If you’ve been scrolling through Twitter today, then you may have noticed that the hashtag #cancelkorea is the number one trending topic. ICYMI, this so-called rally against the land of K-drama and K-pop actually started on TikTok.
As reported by Koreaboo, it began with Filipino TikToker Bella Poarch, whose video revealed a tattoo on her arm that resembled the Rising Sun flag of Japan. The rising sun flag was originally used by feudal lords and was later on adopted as the war flag of the Japanese imperial army. It is thus associated with imperialism. In 1910, Korea was annexed by Japan and would be under their rule until 1945.
It is this part of history that led Korean netizens to take offense at Bella Poarch’s tattoo, pointing out in the comments section why the design is problematic. “Do you know the meaning of the tattoo? I don’t think so,” writes one user.
Bella replied explaining that she was inspired by American singer-songwriter, Jhene Aiko. However, she quickly apologized to those who were offended by the tattoo, even saying that she’ll remove it or cover it up.
Although some Koreans appreciated Bella’s apology, others couldn't simply let go of the matter. The turning point was when one Korean user not only commented on her tattoo but attacked Filipinos in general, “Poor country. Non-educated people. Short people,” the user writes. Filipino netizens were enraged by the racist remark, and thus, the #cancelkorea conversation was born on Twitter.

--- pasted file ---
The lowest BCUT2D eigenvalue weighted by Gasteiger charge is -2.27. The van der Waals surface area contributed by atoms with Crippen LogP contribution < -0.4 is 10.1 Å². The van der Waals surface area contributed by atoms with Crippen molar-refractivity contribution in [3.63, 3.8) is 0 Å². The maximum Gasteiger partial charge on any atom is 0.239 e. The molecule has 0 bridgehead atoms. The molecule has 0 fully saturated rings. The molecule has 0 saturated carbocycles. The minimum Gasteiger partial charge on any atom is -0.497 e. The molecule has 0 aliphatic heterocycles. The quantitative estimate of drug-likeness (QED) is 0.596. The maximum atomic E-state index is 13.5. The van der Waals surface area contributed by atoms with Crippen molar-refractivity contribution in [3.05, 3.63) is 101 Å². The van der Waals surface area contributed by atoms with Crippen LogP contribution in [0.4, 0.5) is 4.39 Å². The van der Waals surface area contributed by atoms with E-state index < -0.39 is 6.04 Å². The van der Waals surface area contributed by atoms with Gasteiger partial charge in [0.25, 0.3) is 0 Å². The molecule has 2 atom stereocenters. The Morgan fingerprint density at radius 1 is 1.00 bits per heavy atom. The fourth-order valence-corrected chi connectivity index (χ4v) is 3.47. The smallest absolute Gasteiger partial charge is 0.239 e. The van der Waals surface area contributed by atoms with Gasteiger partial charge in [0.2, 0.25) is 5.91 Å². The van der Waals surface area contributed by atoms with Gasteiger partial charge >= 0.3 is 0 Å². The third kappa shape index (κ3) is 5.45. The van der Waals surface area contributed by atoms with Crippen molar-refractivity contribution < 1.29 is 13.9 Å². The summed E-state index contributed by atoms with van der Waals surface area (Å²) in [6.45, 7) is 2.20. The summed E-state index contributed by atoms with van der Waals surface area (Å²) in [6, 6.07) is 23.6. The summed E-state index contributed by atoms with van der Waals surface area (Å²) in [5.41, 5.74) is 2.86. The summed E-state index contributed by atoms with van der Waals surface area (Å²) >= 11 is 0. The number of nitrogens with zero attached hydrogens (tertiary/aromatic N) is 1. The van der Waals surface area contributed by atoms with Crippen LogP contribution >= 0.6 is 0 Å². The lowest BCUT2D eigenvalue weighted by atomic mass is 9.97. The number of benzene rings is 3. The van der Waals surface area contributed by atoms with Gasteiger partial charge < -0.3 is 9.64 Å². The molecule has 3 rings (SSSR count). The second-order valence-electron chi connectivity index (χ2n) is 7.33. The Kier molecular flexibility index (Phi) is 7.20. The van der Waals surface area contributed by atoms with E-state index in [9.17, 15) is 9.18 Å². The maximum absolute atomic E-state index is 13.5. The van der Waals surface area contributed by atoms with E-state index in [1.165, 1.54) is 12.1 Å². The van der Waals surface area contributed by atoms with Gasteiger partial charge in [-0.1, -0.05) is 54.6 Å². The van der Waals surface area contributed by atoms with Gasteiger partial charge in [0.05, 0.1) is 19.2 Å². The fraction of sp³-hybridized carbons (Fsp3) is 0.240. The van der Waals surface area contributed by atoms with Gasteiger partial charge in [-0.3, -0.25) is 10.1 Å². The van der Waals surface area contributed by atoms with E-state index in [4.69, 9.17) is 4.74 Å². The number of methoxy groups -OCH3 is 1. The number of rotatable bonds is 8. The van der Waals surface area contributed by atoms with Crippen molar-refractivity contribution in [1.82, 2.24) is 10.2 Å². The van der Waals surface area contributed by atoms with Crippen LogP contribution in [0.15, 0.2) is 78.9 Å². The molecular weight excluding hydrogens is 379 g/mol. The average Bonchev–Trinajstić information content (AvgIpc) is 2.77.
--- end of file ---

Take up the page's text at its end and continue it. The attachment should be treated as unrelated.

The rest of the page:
Filipinos, particularly K-pop fans, stormed Twitter to air their disappointment. The general feeling is that as much as Filipinos admire Korea, they are drawing the line in defense of the Philippines. “It’s time to put your light sticks down and raise your flag.”
Many wanted to remind Koreans of how the Philippines is one of the largest K-pop fanbases that helped grow Hallyu culture.
Others tackled the morena side of the remark by posting pictures of some of our local celebrities, including Nadine Lustre, Kathryn Bernardo, and Lovi Poe.
Still in line with championing the beauty and intelligence of the Filipino, netizens referred to the many times the Philippines took home the Miss Universe crown.
Others pulled out the history card by pointing out that the Philippines was the first to send in troops during the Korean War, which took place from 1950 to 1955.
Many netizens also demanded respect, since Filipinos have always admired Korean culture. People have also used the hashtag #ApologizetoFilipinos.
Others even showed their gratitude to Korean celebrities like Sandara Park and Ryan Bang, who have always shown respect to the Philippines and constantly talked with pride about having "pusong Pinoy."
One Filipino even highlighted a Korean netizen who also demanded that Koreans should apologize to Filipinos for insulting them. Proof that at the heart of this backlash, #cancelkorea is all about mutual respect.